How did the saint come to marry? How are sexual relations portrayed in saints’ lives? How did the saint live after the death of or separation from a spouse?

Heavenly Healing or Failure of Faith? Partial Cures in Later Medieval Canonization Processes

When thinking of miracles as source material for the conceptions and everyday life of the laity, miracles with remaining symptoms provide an interesting sub-type of a healing miracle.

The Life of Saint Euphrosyne of Połack

Saint Euphrosyne (c. 1105-1167) was the granddaughter of the famous prince of Polack, Usiaslau (Vseslav) whose long reign (1044-1101) and many exploits – in particular his determined struggle against Kiev – made such an impression on his contemporaries that they refused to believe him to be an ordinary mortal

VIDEO: Female Sufis in the Medieval Period

Dr. Lloyd Ridgeon talks about the role of Sufi women in the medieval period. Ridgeone examines positive and negative portrayals of Sufi women in a wide range of texts.

Creating a crusader saint: Canute Lavard and others of that ilk

In the Middle Ages, saints were invoked before great, decisive battles, they sometimes participated directly themselves, and they did so more and more often after the eleventh and especially the twelfth century.

The Seafarers’ Saint: Medieval Representations of St Nicholas in the North Sea Area

The cult of St Nicholas was spread in Scandinavia in the last decades of the 11th and the first decades of the 12th centuries. Because the medieval cult of saints was not limited to the liturgy of the saints themselves, but was a wider social phenomenon.

Robot Saints in the Middle Ages

While it’s easy to think of the Middle Ages as a backward time in which everyone struggled with the most basic things, medieval people were no strangers to some pretty cool technology, including robots.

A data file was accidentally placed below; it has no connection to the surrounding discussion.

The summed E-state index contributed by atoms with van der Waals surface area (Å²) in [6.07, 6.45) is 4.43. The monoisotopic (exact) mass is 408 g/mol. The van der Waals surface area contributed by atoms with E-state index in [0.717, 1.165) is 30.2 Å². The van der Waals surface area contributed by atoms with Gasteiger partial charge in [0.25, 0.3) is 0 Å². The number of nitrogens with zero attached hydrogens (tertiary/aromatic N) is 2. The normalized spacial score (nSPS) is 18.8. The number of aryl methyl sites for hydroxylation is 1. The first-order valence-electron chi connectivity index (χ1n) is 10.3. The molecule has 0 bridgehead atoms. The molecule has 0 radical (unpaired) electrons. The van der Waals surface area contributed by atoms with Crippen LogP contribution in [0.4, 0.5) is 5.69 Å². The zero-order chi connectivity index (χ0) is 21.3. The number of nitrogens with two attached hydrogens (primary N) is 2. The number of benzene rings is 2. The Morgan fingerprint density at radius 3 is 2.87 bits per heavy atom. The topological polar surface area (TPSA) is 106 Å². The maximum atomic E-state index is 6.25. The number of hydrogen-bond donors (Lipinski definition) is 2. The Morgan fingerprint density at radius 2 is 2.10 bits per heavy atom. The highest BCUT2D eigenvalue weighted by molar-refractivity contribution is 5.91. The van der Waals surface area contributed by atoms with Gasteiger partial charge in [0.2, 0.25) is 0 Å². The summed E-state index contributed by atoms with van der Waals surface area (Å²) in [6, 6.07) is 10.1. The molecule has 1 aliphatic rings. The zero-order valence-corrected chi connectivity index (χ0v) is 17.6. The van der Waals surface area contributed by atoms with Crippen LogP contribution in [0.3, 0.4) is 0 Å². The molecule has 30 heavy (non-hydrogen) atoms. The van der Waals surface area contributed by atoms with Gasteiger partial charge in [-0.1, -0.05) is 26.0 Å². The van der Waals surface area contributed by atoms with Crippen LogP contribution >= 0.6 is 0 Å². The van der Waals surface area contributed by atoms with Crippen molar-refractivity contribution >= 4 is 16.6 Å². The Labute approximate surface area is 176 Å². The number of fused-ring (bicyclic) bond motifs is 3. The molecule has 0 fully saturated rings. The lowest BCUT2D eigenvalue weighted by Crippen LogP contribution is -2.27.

The ‘Miracle of Childbirth’: The Portrayal of Parturient Women in Medieval Miracle Narratives

This paper explores how tales of difficult births found in medieval miracle narratives can contribute to our understanding of the experience of pregnancy and childbirth in twelfth-century England.

How Many Medieval Saints Are There?

Even a quick glance at medieval history will reveal that there are A LOT of saints from the Middle Ages. How many are there? The short answer is that we don’t know exactly, and that the number is still growing.

Kissing Heaven’s Door: the Medieval Legend of Judas Iscariot

When we consider Judas Iscariot as he appears in the Bible in modern terms, we might think along the lines of a pantomime villain.

Miracles from Medieval Iceland

The first saint from Iceland was Thorlak Thorhallsson. The saga of his life reveals dozens of the miracles that were attributed to him after his death. Here are ten of these miracles, which reveal much about religion and daily life in medieval Iceland.

Cuthbert, Guthlac and the Life of St Antony

Christians far from Egypt have drawn inspiration from the Life of St Antony, including England’s two most popular pre-Conquest hermit saints